Differences in the Reading Achievement of Texas Grade 3 English Language Learners as a Function of their Economic Status, Ethnicity/Race, and Gender: A Multiyear Statewide Study
The purpose of this journal-ready dissertation was to examine the degree to which differences were present in the reading achievement of Grade 3 English Language Learners by their economic status, ethnicity/race, and gender. Specifically analyzed in the first investigation were the current Texas state-mandated assessments in reading and the extent to which test scores differed among English Language Learners who were Not Poor (i.e., did not qualify for the reduced or free lunch program), for English Language Learners who were Moderately Poor (i.e., qualified for the reduced lunch program), and for English Language Learners who were Extremely Poor (i.e., qualified for the free lunch program). In the second investigation, the current Texas state-mandated assessment in reading was examined to determine the extent to which test scores differed by the ethnicity/race (i.e., Asian, Black, Hispanic, and White) of English Language Learners. The purpose of the third investigation was to ascertain the degree to which reading scores were different between English Language Learner boys and girls. By examining three years of Texas statewide data in each article, the degree to which trends were present in the reading performance by the economic status, ethnicity/race, and gender of Grade 3 English Language Learners was determined.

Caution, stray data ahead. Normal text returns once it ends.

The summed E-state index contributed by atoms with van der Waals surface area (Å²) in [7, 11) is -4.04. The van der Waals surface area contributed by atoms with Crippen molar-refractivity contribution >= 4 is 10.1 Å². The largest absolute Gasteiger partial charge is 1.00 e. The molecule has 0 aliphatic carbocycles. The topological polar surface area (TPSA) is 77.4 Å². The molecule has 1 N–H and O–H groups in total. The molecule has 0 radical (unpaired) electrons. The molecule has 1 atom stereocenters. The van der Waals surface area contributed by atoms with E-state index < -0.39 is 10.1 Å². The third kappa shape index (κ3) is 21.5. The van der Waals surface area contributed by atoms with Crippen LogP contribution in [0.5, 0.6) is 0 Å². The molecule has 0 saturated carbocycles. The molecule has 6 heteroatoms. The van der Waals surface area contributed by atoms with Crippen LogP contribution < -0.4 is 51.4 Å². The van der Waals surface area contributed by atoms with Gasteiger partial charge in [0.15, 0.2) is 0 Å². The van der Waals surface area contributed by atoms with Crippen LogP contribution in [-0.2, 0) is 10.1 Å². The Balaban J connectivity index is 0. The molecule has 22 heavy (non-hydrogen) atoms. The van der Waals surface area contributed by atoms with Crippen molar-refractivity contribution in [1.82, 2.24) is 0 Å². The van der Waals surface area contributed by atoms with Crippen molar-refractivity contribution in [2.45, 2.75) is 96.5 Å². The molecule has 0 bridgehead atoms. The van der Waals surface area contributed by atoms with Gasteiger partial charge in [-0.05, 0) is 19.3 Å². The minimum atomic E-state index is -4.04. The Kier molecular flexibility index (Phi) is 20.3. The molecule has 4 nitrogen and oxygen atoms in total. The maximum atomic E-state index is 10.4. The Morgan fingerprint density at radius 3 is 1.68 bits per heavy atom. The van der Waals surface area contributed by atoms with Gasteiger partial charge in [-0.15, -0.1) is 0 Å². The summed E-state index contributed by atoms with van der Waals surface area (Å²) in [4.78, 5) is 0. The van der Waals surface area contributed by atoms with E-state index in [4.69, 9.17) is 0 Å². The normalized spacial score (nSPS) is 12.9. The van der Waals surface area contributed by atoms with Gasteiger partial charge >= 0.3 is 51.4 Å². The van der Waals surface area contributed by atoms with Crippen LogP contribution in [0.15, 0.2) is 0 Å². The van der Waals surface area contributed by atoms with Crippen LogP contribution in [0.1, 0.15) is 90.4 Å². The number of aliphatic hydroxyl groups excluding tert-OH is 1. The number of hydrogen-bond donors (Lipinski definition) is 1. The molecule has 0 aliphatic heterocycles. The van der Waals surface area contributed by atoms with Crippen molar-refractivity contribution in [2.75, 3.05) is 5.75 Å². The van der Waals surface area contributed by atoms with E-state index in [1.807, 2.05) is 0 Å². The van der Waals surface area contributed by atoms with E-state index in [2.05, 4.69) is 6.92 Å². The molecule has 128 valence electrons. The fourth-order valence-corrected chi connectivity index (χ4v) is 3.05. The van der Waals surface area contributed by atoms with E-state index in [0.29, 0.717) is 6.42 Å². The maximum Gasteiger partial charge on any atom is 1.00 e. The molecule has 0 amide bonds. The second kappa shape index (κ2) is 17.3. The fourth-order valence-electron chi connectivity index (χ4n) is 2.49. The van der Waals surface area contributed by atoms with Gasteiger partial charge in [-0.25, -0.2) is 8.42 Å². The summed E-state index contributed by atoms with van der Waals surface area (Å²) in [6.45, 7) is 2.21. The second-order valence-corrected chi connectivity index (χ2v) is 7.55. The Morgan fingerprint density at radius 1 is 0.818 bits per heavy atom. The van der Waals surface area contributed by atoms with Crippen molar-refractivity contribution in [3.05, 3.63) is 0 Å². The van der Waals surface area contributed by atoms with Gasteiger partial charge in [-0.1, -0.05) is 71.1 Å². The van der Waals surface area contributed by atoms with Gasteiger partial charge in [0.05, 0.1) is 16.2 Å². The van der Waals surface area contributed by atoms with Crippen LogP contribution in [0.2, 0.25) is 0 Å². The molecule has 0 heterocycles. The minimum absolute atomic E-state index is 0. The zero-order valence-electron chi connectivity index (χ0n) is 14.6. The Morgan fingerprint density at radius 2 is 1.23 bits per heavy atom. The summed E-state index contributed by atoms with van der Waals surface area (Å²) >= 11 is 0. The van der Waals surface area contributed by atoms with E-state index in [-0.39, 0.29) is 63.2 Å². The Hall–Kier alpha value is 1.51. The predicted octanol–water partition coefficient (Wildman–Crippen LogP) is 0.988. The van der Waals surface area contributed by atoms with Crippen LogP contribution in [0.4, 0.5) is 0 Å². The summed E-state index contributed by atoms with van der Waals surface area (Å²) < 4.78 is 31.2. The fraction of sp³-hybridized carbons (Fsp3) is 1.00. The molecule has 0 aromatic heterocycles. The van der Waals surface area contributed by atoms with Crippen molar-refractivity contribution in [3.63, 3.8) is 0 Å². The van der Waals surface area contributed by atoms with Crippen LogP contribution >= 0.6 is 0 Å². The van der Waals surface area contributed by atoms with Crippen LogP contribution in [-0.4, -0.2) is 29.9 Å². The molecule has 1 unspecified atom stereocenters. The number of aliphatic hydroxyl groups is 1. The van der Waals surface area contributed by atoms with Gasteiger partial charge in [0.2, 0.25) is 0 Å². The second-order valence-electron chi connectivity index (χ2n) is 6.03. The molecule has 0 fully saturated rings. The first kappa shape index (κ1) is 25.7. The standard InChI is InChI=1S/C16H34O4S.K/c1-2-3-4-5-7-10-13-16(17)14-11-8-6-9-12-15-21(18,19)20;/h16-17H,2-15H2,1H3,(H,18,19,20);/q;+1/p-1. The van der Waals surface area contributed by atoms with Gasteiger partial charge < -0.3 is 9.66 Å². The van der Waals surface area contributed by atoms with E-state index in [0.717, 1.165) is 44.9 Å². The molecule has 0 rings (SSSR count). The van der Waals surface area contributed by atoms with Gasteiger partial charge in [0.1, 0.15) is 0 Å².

A casual comparative research design was used herein. Texas archival data on English Language Learners were analyzed for the 2012-2013 through the 2014-2015 school years. Inferential statistical procedures were calculated to determine whether differences in reading were present by economic disadvantage, ethnicity/race, and gender.
For each statistical analysis, as the poverty level of English Language Learners decreased, their reading performance was statistically significantly lower. Regarding ethnicity/race, Asian English Language Learners had statistically significantly higher reading performance than Hispanic, Black, and White English Language Learners in every analysis. Hispanic English Language Learners had the statistically poorest reading performance in most comparisons. White, Hispanic, and Black English Language Learners, had similar results throughout the comparisons. Concerning gender, English Language Learner girls outperformed English Language Learner boys in all statistical analyses. Results were congruent with existing literature regarding the relationship of economic status, ethnicity/race, and gender with reading performance.